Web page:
A family is in a state of energy poverty when they have difficulties accessing high quality energy sources with which to meet their basic and fundamental needs. The low energy access, as well as the use of polluting fuels or the excessive waste of time associated with fuel collection, reduce the well-being of family members and hinder the human and economic development.

Energy poverty has three dimensions: access, quality and equity. Access refers to the physical and technological barriers that limit access to food, hygiene, lighting and air conditioning services in the household. Quality considers adequacy, safety, reliability and innocuousness (in terms of domestic contamination) of the energy sources used by households. Finally, Equity refers to economic barriers to access energy sources, or excessive expenditure of the household in this item.

According to the data from CASEN survey (2017), more than 50,000 people throughout Chile are in a situation of energy poverty due to lack of access to electricity in their houses. Furthermore, the main source of energy consumed by Chilean households is firewood (Figure 1), a fuel that, if not properly managed, leads to problems of intra and extra-household pollution. This is a very important issue to address, especially if we consider that heating also represents an important percentage of the family budget. In 2017, the average monthly expenditure on heating was $46.290; just over the 15% of the minimum wage for that year (EPF, 2017).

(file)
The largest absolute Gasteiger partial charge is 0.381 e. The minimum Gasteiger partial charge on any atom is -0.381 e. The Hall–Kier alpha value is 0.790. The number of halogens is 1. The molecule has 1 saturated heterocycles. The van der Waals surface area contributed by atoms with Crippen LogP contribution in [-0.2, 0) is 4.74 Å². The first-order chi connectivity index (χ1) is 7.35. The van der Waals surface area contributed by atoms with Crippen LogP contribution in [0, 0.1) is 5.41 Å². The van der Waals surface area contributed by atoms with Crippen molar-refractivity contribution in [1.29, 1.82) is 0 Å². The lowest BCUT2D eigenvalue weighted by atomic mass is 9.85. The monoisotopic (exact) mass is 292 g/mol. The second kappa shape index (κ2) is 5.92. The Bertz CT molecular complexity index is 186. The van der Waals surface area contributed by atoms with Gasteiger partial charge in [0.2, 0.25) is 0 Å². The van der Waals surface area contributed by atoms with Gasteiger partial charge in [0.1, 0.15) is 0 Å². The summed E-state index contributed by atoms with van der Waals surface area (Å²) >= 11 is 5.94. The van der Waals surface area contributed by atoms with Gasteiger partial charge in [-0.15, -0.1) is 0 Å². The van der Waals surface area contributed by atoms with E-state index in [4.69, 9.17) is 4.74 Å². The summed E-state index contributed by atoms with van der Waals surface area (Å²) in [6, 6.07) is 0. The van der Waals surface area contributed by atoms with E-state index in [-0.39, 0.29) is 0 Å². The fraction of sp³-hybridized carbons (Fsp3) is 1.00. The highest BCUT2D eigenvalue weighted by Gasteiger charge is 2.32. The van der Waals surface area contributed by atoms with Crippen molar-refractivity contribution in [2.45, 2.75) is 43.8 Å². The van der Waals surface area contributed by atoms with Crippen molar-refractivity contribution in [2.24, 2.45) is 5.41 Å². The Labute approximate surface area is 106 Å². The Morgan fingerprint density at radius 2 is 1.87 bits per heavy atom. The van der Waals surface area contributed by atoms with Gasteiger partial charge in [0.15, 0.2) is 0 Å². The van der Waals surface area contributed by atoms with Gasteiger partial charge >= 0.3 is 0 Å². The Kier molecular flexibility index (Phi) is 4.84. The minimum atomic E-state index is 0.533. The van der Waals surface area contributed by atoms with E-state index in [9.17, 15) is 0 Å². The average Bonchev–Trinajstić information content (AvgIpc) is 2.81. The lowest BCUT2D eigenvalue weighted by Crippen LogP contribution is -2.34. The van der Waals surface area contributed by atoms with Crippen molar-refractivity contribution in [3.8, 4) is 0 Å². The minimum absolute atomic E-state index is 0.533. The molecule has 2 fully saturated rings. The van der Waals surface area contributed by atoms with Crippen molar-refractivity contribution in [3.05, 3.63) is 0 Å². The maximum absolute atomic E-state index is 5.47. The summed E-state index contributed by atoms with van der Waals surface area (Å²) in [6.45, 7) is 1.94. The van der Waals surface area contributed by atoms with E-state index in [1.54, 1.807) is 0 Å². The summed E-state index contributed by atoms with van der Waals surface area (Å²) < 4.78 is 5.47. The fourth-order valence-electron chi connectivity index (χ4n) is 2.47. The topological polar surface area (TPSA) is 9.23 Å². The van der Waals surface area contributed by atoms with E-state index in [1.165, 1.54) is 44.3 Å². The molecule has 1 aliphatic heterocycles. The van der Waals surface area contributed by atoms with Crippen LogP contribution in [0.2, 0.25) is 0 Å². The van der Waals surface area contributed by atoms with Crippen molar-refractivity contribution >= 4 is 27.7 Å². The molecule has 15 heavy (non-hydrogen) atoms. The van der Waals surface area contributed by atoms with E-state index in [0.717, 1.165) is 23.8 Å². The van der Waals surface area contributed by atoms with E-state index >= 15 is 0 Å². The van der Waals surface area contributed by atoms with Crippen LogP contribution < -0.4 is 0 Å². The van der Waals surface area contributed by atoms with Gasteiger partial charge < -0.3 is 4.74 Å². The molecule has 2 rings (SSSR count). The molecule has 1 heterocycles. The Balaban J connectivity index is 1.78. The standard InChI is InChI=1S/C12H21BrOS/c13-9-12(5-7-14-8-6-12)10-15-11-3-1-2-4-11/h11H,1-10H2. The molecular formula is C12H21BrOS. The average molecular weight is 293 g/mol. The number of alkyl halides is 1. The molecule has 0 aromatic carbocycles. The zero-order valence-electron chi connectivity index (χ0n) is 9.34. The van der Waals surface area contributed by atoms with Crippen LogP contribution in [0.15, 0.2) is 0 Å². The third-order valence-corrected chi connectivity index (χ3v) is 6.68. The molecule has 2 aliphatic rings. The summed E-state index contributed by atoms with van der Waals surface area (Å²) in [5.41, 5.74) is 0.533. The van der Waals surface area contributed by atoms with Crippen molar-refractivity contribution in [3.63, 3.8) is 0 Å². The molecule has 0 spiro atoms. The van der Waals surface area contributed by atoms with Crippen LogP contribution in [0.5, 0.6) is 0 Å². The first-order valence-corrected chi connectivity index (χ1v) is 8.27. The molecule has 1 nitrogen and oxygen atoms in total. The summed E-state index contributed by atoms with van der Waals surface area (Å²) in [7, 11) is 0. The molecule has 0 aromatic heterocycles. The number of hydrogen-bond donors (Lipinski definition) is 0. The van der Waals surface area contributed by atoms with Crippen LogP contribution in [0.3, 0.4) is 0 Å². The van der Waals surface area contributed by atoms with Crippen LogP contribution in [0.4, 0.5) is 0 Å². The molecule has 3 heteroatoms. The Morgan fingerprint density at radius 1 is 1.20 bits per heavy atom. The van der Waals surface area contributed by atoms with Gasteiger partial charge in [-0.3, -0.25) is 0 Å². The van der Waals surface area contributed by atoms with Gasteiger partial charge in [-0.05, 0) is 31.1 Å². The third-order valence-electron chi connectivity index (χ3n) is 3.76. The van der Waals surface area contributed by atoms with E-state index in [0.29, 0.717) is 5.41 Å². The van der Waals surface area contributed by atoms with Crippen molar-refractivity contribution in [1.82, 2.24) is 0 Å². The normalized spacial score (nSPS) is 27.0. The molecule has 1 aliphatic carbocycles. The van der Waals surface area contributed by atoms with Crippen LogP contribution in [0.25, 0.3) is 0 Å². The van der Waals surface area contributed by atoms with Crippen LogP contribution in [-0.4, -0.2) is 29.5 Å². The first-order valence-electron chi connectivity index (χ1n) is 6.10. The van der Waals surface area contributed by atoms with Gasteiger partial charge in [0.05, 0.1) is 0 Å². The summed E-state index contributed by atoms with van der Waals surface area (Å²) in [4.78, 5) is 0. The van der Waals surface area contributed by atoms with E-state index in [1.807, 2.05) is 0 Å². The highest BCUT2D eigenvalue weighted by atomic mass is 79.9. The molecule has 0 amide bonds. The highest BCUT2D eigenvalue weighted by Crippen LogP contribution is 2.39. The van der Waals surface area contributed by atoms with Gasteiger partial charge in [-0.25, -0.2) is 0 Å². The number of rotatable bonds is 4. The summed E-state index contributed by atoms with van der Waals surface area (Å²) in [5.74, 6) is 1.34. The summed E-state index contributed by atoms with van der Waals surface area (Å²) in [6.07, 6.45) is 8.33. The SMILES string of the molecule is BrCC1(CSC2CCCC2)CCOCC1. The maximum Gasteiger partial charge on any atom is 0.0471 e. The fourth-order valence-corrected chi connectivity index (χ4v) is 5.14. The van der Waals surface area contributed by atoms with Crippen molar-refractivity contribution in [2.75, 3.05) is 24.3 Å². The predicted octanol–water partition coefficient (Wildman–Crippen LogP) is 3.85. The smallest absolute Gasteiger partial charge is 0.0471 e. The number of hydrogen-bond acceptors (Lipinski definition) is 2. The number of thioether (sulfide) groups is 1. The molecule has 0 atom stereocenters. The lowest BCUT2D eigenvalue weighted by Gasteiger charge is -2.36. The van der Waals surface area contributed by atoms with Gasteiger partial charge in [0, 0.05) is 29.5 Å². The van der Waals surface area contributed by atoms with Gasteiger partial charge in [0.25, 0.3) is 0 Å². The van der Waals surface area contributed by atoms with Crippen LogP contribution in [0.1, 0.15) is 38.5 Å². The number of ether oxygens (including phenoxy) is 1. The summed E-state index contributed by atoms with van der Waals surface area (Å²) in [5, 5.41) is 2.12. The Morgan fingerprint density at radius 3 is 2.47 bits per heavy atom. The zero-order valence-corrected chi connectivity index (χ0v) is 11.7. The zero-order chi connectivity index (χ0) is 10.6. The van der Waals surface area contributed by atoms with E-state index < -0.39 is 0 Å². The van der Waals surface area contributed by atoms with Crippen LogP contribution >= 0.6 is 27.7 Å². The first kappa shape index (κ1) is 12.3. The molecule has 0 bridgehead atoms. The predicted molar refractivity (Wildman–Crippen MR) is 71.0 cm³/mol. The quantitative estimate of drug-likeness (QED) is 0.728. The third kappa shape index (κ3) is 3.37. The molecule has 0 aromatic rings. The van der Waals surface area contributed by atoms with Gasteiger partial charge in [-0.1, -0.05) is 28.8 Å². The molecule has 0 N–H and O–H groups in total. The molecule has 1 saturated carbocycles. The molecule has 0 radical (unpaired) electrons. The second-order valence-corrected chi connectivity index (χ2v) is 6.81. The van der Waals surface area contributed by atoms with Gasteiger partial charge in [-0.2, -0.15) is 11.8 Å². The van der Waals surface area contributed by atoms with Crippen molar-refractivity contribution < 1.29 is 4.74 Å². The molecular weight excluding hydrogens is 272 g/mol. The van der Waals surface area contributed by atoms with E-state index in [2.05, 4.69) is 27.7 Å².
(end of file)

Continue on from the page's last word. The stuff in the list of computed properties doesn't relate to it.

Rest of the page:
Figure 1: Residential Energy Consumption
Source: CDT, 2019

The data highlights the importance of quantifying and understanding the phenomenon of energy poverty, due to its impact on families at the health, social and economic level. This phenomenon has not been widely addressed in our country, which is reflected in the lack of sources and data to quantify energy poverty at the national level and with the particularities of each territory.

The objective of this line of research is to characterize and understand the phenomenon of energy poverty in the south-central region of Chile. There is evidence to argue that energy poverty levels increase considerably in this area of the country (Reyes et al., 2019). Having more and better sources of information and analysis is essential for the development of public policies with territorial relevance that are effective.

CDT. 2019. Informe final de usos de la energía de los hogares de Chile 2018.

Encuesta CASEN. Ministerio de Desarrollo Social y Familia. 2017. Disponible en: http://www.desarrollosocialyfamilia.gob.cl/informacion-social/encuesta-casen-2017

Encuesta de Presupuestos Familiares 2016-2017. 2017. INE. Disponible en: https://www.ine.cl/estadisticas/sociales/ingresos-y-gastos/encuesta-de-presupuestos-familiares

Ortega, V.; Reyes, R.; Schueftan, A.; González, A. y Rojas, F. 2016. Contaminación atmosférica: Atacando el síntoma, no la enfermedad. Análisis de los sistemas de calefacción residencial y los programas de descontaminación atmosférica en la Región de Los Ríos. En: Boletín BES, Bosques – Energía – Sociedad, Año 2. N° 3. Febrero 2016. Observatorio de los Combustibles Derivados de la Madera OCDM. Instituto Forestal, Chile. p. 24

Energy Poverty

State where households have difficulty accessing clean energy sources

Ecosystems and effects

Relation between the use of energy and the environment

Energy Efficiency

Strategies and technologies for efficient use of energy

Energy consumption

Evolution of energy consumption over time